Next, we will write a loop that goes through [allItemNames]. Python has a handy for loop feature when working with [lists] where we can just say, for currItem in allItemNames:  and currItem will iterate through all of [allItemNames] as each element in the list (our item names). In other words, currItem will be our item’s name as we loop through all the items. We need to do one more thing before we make our request to Steam. The item names are stored as normal strings, like “Punishment Mask”. Now, that pesky space wont work in our URL search. We need to convert all symbols (but not letters and numbers) to ASCII before making our request. Spaces get converted to %20 and & to %26. For all the games I tested, this was sufficient. However, other games may use some other symbols that you’ll need to compensate for. Finally, we will make our request.get(), and as before, store it, get the item.content, and turn it into json.loads while naming the resulting dict {item}.

At this point in the code, I’ve cobbled together some exception catches to keep the code running if an item has some errors, such as the name is bad or other weird things occur. Again, check the print out status_code for clues. Things I saw were just empty returns or there could be an item listed but there was never a sale of it so no data was returned. These things are taken care of here and the program is told to skip these problematic items and keep on runnin’.

Everything else in the below block is a bit boring but if you’re learning Python or programming it could be useful to go over. Mainly I’m turning all the raw data into data that I want and into a more user friendly structure. First I initialize some [lists]. Then I loop through all the itemPriceData to get the price, volume, and date for every time* there was a sale of the item. I store these all in their own lists to make it easier to work with. For example, I have to convert the price and volume data from character strings into numbers to be able to do math on them. Before I get to the math part though I needed to handle the dates data. I did this using the datetime library. *The problem arises because Steam will return data from old dates as a single entry for a whole day, eg 05-03-2017 volume 10 price $5.00. However, for more recent dates you get more granular, hourly data. To make data analysis easier I averaged the sale prices from the same days and summed their volumes. Once this is done, we can create a new list of “normalized” dates that is just the number of days the item as been on the market for. With the dates thing sorted I get some basic info like the max() price and on which day (index()) it occurred. Then I did some basic math using the NumPy library such as getting the overall average price, the standard deviation, and how much the price changed from day 1 (which is indexed to [0]) until the most recent sale (the last value in our [list]). Whereas the first data point is at index [0], a trick in python to access the last element in a list is to index to [-1]. Other things included the slope of a linear regression from the SciPy.stats library to see how the item price changed over time.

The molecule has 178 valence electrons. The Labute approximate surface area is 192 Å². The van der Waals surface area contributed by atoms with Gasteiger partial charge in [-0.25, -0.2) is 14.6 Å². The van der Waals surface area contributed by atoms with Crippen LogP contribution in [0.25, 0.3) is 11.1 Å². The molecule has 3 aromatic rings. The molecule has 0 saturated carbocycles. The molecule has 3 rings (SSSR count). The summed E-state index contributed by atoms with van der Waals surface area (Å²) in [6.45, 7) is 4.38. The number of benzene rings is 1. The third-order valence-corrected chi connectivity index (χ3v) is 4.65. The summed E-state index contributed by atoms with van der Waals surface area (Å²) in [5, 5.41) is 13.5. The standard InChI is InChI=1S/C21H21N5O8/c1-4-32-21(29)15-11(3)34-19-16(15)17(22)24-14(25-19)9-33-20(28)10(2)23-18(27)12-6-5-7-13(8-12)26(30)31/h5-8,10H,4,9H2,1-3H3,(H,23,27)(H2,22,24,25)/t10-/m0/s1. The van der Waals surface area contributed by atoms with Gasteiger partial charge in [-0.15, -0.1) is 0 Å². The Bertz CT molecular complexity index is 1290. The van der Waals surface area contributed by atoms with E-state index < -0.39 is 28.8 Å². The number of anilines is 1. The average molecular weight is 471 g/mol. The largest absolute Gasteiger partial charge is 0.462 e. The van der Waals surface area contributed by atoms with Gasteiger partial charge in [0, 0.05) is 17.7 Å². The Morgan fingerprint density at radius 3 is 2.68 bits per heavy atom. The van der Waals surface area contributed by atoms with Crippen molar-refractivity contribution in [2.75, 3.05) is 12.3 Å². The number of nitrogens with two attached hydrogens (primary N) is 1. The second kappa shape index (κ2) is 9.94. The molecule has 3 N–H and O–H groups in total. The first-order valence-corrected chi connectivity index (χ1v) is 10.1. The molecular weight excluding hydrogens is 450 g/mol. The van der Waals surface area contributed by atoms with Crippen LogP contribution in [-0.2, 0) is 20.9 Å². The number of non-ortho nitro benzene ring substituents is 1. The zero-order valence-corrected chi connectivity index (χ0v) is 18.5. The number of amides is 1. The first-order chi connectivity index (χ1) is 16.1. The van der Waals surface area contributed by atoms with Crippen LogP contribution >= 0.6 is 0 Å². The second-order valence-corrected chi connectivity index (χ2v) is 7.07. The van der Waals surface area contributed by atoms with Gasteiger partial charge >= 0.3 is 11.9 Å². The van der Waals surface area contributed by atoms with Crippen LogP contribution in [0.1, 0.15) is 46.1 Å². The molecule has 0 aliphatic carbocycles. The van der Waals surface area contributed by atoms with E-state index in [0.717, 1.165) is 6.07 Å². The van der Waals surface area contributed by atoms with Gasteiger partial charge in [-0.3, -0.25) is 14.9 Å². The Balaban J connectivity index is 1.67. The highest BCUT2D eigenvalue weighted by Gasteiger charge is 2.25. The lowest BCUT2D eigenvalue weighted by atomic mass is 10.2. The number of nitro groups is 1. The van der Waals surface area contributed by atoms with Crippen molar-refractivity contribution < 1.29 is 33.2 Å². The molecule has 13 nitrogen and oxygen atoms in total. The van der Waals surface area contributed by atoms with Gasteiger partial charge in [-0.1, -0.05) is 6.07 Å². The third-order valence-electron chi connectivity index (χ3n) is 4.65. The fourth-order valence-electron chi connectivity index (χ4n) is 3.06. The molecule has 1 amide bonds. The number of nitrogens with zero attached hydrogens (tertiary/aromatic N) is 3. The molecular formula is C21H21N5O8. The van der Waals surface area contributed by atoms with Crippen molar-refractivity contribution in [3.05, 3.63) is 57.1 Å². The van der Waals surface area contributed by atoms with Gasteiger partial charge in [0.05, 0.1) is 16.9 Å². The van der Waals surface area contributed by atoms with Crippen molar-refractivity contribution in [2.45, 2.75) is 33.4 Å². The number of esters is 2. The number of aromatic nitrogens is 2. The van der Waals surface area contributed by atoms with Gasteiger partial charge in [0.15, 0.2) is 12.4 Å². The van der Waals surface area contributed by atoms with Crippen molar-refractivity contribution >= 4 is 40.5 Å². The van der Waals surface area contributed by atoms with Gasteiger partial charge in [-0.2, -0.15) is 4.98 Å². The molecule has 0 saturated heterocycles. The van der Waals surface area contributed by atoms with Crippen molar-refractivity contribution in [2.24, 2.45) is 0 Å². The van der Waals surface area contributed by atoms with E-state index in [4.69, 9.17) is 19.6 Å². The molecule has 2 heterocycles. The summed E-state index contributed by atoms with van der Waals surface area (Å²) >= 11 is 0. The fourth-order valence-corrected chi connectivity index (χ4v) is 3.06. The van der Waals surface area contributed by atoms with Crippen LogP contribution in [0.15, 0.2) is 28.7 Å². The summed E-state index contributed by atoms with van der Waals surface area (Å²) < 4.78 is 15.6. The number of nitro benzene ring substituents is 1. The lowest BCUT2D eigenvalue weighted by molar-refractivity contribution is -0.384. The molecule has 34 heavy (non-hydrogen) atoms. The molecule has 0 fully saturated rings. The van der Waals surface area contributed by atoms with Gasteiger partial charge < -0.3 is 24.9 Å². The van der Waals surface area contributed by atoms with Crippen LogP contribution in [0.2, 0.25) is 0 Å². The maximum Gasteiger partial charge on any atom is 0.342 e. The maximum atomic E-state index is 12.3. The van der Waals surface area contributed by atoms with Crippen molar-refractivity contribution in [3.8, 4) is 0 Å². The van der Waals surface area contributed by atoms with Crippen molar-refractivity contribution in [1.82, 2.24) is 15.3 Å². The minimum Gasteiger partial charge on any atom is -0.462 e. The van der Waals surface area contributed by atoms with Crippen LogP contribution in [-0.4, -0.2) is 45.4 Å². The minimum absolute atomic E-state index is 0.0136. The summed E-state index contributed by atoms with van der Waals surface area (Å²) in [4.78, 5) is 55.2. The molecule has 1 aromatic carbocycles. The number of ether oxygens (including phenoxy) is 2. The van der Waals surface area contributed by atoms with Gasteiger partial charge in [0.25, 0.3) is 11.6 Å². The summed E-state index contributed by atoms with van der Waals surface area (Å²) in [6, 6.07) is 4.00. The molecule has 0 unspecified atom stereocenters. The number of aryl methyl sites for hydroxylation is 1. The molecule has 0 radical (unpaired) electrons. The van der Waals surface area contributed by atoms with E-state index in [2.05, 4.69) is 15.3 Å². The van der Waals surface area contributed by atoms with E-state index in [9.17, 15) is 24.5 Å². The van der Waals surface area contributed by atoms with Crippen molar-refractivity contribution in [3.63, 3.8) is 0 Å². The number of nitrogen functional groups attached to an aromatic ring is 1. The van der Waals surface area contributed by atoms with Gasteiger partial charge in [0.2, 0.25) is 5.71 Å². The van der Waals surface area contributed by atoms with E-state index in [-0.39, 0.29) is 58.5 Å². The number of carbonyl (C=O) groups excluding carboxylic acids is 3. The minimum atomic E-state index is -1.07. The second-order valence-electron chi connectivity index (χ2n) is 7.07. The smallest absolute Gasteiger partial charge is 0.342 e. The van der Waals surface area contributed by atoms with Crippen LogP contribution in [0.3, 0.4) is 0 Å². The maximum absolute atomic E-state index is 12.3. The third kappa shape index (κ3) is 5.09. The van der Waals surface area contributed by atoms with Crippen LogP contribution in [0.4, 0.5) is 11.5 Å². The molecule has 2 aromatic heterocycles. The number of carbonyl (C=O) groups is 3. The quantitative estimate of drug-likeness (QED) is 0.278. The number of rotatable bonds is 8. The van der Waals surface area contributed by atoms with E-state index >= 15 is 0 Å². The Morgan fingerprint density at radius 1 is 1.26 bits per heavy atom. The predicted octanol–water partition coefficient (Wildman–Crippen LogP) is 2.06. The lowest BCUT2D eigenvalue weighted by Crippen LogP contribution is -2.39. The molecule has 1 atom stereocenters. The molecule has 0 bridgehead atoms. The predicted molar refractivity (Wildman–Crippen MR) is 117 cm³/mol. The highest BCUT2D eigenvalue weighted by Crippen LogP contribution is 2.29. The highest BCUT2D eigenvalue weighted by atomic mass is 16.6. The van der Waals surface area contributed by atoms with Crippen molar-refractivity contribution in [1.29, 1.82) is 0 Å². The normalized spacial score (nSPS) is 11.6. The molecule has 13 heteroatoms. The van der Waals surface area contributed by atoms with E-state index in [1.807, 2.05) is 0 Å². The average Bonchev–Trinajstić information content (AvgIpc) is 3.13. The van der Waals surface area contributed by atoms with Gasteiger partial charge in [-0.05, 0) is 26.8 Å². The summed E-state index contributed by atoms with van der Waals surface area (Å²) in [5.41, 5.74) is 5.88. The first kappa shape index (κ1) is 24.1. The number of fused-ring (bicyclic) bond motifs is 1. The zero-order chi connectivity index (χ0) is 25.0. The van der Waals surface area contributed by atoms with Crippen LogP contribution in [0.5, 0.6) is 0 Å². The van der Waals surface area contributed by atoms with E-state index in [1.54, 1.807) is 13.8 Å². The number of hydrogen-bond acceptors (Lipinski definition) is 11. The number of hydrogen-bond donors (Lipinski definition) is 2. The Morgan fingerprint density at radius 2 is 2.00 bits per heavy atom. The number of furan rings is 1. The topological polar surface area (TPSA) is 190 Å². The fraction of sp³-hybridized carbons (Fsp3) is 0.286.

Lastly, we just need to save all of this particular item’s data. The easiest way I knew how to do this was to make a {dict} which could then be easily turned into a Pandas dataframe. Then we could use the data from from this one item and append it to the master allItemsPD dataframe which will store the data from every single item as we loop through the names.
Don’t forget to let the program (and Steam’s servers) take a quick nap with time.sleep() again! Once all the items’ data have been collected, we can pickle the allItemsPD as a .pkl file so we don’t need to do this arduous data collection again (unless you need updated price information). Pickle will save your data in the Pandas dataframe format so when you load it again, all your data is still a dataframe.

Conclusions:

Once the program finishes you will have a dataframe with all the data we saved from currentItemDict for every item name we collected. To work with this data again just open the pickle file for a particular game and get analyzing. I always use a game’s ID in the file names to keep track of which file is which.
A second, less Python-centric post will follow with my analysis of the Rust skin market. I tried to run this on Dota2 but there was so many items it took many hours to get the data and I kept getting errors so I gave up. I did test PUBG as well and it worked fine. The code in its entirety is below and on gitHubso you can just copy+paste it into Python and, assuming you have all the libraries installed, should just run.

Analysis sneak peak; put all your savings into Rust skins?